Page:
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Less Is More – Estimation of the Number of Strides Required to Assess Gait Variability in Spatially Confined Settings

  • Kroneberg, Daniel1
  • Elshehabi, Morad2, 3
  • Meyer, Anne-Christiane1
  • Otte, Karen4
  • Doss, Sarah1
  • Paul, Friedemann1, 4, 5
  • Nussbaum, Susanne3
  • Berg, Daniela2, 3
  • Kühn, Andrea A.1, 4, 5, 6
  • Maetzler, Walter2, 3
  • Schmitz-Hübsch, Tanja4, 5
  • 1 Charité – Universitätsmedizin Berlin, Corporate Member of Freie Universität Berlin, Humboldt-Universität zu Berlin, and Berlin Institute of Health, Department of Neurology, Berlin , (Germany)
  • 2 Department of Neurology, Universitätsklinikum Schleswig-Holstein, Kiel , (Germany)
  • 3 Department of Neurodegenerative Diseases, Center for Neurology, Hertie Institute for Clinical Brain Research, Tübingen , (Germany)
  • 4 Charité – Universitätsmedizin Berlin, Corporate Member of Freie Universität Berlin, Humboldt-Universität zu Berlin, and Berlin Institute of Health, Neurocure Cluster of Excellence, Berlin , (Germany)
  • 5 Experimental and Clinical Research Center, Max Delbrück Center for Molecular Medicine and Charité – Universitätsmedizin Berlin, Berlin , (Germany)
  • 6 Berlin School of Mind and Brain, Charité – Universitätsmedizin Berlin, Berlin , (Germany)
Published Article
Frontiers in Aging Neuroscience
Frontiers Media SA
Publication Date
Jan 21, 2019
DOI: 10.3389/fnagi.2018.00435
  • Neuroscience
  • Original Research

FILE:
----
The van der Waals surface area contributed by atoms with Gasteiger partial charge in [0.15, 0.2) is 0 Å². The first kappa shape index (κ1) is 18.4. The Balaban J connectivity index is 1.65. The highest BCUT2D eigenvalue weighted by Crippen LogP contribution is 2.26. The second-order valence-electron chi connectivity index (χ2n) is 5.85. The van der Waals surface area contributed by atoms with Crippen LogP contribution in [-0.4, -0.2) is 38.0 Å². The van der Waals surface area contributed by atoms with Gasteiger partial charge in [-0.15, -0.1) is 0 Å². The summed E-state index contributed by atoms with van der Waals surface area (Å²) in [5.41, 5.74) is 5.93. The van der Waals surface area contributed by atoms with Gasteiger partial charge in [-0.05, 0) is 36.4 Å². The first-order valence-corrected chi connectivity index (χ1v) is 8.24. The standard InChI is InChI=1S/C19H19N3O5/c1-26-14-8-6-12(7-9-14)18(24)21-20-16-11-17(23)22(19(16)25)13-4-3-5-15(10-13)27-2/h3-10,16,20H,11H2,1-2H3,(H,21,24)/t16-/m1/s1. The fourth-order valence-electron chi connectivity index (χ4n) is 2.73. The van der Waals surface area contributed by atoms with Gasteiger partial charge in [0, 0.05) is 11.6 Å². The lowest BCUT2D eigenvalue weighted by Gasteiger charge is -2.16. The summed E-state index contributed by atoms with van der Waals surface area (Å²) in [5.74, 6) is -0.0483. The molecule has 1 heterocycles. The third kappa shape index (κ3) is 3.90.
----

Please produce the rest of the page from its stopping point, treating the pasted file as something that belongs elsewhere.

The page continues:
Background: Gait variability is an established marker of gait function that can be assessed using sensor-based approaches. In clinical settings, spatial constraints and patient condition impede the execution of longer distance walks for the recording of gait parameters. Turning paradigms are often used to overcome these constraints and commercial gait analysis systems algorithmically exclude turns for gait parameters calculations. We investigated the effect of turns in sensor-based assessment of gait variability. Methods: Continuous recordings from 31 patients with movement disorders (ataxia, essential tremor and Parkinson’s disease) and 162 healthy elderly (HE) performing level walks including 180° turns were obtained using an inertial sensor system. Accuracy of the manufacturer’s algorithm of turn-detection was verified by plotting stride time series. Strides before and after turn events were extracted and compared to respective average of all strides. Coefficient of variation (CoV) of stride length and stride time was calculated for entire set of strides, segments between turns and as cumulative values. Their variance and congruency was used to estimate the number of strides required to reliably assess the magnitude of stride variability. Results: Non-detection of turns in 5.8% of HE lead to falsely increased CoV for these individuals. Even after exclusion of these, strides before/after turns tended to be spatially shorter and temporally longer in all groups, contributing to an increase of CoV at group level and widening of confidence margins with increasing numbers of strides. This could be attenuated by a more generous turn excision as an alternative approach. Correlation analyses revealed excellent consistency for CoVs after at most 20 strides in all groups. Respective stride counts were even lower in patients using a more generous turn excision. Conclusion: Including turns to increase continuous walking distance in spatially confined settings does not necessarily improve the validity and reliability of gait variability measures. Specifically with gait pathology, perturbations of stride characteristics before/after algorithmically excised turns were observed that may increase gait variability with this paradigm. We conclude that shorter distance walks of around 15 strides suffice for reliable and valid recordings of gait variability in the groups studied here.

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